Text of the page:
An early schematic drawing for Prentice Women’s Hospital in Chicago

Pineda Island Recreation Center in Mobile, Alabama, was a large entertainment complex featuring a bowling alley, a dance pavilion, a pool, a restaurant, a bar, a racquet club, a rod and gun club, and even a club for teenagers. Built in 1961, its curvilinear form foreshadowed the look of the Marina City towers, though the center itself was not a success: It closed within a year of opening.

A model of River City, a curving mega-structure designed for Chicago. Though never built, the project highlighted many of Goldberg’s pet themes: the need for density, commercial activities, educational facilities, transportation infrastructure, and business development centers in one place.

After World War II, during an massive steel shortage, Goldberg set out to create a rail car that didn’t rely on steel. The car shown here, for the Pressed Steel Car Company, was built largely out of wood. He made it by placing layers of strong plywood grain against grain and laminating them with special plastics under heat. Constructed as a single unit, it was actually pretty strong.

A drawing of Goldberg’s unbuilt San Diego Theater (1967-1968)

A great example of Goldberg’s innovative mind: He proposed transforming anti-aircraft gun crates into shelters. For more information on the architect, visit the excellent site bertrandgoldberg.org.

Co.Design

Remembering Bertrand Goldberg, The Pioneer Behind Chicago's Corncob Towers

If you’ve read your Jane Jacobs, you don’t need us to extol the virtues of mixed-use design: Stuffing housing, shops, offices, and entertainment venues in a single place makes city living a cinch and can promote diversity and a sense of community, to boot. Fifty years ago, though, with the “house and garage” version of the American dream in full flower, mixed-use buildings were practically nonexistent. It fell to Bertrand Goldberg--the guy behind Chicago’s iconic corncob towers--to spearhead the architecture that today represents one of the better instincts of modern cities.

Now Goldberg is the subject of his first (and long-overdue) retrospective at the Art Institute of Chicago. Bertrand Goldberg: Architecture of Invention includes more than 100 original drawings, models, photographs, and other artifacts, which show the architect as both a devout urbanist and a tireless innovator who could turn a hand to everything from a hospital master plan to a couch to a plywood boxcar. “Goldberg challenged the prevailing high-modernism of the International Style,” curator Zoë Ryan tells Co.Design in an email. “A committed advocate for urbanism at a time when suburbs represented the American residential ideal, he was a pioneer in the concept of mixed-use development and fostering sustainable and diverse communities through the built environment.”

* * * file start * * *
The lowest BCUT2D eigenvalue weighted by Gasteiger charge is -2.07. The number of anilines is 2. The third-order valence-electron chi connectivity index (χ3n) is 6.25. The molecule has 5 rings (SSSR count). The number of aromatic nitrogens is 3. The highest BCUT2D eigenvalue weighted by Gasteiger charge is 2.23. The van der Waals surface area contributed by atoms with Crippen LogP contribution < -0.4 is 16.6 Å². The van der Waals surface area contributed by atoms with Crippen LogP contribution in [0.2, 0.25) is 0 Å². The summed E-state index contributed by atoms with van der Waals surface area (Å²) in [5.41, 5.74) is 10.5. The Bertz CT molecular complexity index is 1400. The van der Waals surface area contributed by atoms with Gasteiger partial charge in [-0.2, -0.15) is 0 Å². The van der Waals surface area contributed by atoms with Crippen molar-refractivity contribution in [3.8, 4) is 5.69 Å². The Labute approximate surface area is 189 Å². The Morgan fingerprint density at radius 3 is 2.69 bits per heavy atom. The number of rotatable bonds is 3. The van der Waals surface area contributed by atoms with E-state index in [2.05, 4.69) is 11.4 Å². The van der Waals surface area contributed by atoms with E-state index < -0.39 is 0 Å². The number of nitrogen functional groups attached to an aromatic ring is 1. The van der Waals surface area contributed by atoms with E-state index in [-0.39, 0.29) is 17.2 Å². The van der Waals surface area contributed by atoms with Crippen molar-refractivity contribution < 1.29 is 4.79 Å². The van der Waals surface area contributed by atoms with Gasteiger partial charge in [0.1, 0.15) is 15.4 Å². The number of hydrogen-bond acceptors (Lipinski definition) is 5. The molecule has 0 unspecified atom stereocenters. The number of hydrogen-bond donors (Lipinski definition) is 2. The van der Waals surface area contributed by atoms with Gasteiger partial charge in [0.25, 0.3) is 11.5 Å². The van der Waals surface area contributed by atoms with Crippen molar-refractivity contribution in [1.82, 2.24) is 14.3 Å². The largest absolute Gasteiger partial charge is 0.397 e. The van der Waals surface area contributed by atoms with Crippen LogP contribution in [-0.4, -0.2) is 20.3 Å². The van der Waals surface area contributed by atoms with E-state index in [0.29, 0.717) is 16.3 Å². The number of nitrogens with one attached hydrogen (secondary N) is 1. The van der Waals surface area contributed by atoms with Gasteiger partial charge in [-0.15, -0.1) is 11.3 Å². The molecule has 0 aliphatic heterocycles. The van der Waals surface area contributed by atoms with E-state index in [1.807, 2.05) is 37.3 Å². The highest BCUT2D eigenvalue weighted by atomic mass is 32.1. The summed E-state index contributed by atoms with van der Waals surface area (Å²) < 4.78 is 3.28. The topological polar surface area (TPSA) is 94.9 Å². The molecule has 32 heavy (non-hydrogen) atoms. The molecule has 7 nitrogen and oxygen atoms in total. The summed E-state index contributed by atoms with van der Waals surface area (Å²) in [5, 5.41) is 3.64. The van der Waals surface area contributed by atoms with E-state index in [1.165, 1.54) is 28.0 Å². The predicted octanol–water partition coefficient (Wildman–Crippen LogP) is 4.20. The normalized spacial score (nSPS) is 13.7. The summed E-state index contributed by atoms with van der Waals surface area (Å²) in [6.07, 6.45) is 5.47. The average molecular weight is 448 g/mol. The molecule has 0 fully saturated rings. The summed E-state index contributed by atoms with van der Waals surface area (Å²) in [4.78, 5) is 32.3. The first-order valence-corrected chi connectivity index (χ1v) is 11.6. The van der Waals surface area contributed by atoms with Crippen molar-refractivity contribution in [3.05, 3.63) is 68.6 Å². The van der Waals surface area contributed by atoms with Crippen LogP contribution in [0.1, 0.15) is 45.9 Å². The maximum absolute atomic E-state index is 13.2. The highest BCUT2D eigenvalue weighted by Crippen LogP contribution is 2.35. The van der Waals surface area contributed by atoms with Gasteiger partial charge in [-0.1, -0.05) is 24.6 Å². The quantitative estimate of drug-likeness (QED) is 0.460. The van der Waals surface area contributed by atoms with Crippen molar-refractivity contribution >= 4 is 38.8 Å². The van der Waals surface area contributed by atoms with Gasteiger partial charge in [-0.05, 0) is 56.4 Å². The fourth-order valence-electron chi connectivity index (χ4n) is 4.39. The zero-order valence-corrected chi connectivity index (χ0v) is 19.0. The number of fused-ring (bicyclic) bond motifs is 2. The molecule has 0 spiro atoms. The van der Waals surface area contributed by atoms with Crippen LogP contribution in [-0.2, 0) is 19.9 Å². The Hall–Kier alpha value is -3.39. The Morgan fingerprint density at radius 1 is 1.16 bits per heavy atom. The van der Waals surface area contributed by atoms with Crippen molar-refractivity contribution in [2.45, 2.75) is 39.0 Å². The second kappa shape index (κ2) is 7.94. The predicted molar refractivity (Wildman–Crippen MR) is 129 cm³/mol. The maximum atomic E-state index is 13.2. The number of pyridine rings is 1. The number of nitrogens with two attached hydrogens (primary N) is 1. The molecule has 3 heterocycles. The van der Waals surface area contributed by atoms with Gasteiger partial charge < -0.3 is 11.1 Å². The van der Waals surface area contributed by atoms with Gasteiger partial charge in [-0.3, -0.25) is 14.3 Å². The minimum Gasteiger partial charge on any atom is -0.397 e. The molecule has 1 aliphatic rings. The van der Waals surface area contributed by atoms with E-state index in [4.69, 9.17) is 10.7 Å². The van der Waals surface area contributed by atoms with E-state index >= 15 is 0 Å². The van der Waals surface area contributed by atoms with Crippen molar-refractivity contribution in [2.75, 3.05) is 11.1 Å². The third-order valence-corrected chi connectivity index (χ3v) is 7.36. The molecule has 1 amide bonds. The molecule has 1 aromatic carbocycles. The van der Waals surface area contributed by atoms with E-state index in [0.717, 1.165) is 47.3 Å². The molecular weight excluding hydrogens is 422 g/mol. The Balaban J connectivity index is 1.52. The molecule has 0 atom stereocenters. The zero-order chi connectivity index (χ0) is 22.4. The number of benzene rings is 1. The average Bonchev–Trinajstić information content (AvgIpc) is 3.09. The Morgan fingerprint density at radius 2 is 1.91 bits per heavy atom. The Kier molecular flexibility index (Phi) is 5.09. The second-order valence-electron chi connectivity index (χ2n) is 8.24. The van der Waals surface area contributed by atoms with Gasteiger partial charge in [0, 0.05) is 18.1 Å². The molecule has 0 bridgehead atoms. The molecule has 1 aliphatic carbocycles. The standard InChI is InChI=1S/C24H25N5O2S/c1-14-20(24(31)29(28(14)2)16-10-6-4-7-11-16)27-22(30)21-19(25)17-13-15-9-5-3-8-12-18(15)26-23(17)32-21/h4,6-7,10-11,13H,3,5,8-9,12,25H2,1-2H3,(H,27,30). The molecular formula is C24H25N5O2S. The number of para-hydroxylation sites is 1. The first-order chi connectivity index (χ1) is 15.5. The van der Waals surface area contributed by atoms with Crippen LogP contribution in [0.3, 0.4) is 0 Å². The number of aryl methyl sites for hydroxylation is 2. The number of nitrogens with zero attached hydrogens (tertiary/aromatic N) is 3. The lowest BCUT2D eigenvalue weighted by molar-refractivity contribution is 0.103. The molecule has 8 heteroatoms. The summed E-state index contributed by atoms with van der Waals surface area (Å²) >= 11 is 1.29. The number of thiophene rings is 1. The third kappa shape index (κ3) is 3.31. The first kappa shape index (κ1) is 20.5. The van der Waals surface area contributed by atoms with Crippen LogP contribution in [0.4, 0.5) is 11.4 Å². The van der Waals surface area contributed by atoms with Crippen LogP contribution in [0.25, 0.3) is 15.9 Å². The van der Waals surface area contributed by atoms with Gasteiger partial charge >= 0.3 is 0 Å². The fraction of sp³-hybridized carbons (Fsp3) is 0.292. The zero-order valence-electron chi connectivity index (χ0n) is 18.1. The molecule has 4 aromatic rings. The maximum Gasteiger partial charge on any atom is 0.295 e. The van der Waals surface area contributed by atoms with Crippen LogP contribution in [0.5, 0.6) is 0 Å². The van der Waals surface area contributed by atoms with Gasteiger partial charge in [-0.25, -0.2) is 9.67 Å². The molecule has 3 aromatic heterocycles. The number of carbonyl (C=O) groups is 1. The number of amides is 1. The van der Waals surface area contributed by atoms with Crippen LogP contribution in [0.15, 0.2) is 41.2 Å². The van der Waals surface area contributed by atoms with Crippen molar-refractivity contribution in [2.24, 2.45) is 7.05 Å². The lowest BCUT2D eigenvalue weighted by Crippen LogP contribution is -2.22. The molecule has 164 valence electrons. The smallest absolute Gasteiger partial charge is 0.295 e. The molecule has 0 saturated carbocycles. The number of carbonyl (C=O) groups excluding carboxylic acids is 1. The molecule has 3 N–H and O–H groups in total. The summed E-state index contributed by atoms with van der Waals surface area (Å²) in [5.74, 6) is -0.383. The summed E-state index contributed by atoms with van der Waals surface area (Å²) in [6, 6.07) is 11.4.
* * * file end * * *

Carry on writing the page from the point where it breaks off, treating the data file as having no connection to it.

Goldberg, of course, wasn’t the first to design a mixed-use building. But back in the mid 20th century, he did it better than anyone else. Marina City, his most famous work, planted two 65-story, corncob-shaped concrete highrises full of residences, and other amenities like a theater, a gym, a swimming pool, an ice rink, a bowling alley, shops, restaurants, and, as the name suggests, a marina, smack dab in the heart of Chicago. Keep in mind, this was in 1964, when other architects were busy pushing their T-squares out in Naperville. “He envisioned projects such as Marina City as a 'city within a city,' where residents could live, work, and play all under one roof as a reflection of changing lifestyles,” Ryan says. Marina City is widely credited with ushering in the residential rebirth of America’s inner cities and has been copied, in various forms, all over the world.

Goldberg brought the same spirit of innovation to hospital design. He developed nine hospitals and several master plans for university health care centers over the course of more than 30 years. They were planned “from the inside out,” Ryan says. “His hospital spaces were inspired by interpersonal relationships and the scale of the human body.” Nowhere is that more evident than at Prentice Women’s Hospital in Chicago. Built in 1971, it featured cantilevered concrete towers that organized patient rooms radially into four small groups on each floor, with a nursing station at the core, so that nurses could minister to their patients faster and better.

The hospital isn’t going to win any beauty contests. Nor are a lot of Goldberg’s buildings. Nowadays, they look dated and vaguely silly (a giant corncob? With a twin?). But Goldberg’s legacy transcends aesthetics. Cities are growing at a mad pace. More than half the world’s 6.8 billion people live in a city. By 2050, some 70% of the global population will live in an urban area. The time’s never been better to revisit the ideas of someone who was dedicated to making cities a better place to live, right down to the last (concrete) kernel.

The exhibit opens Saturday. More info here.

[Images courtesy of the Art Institute of Chicago]

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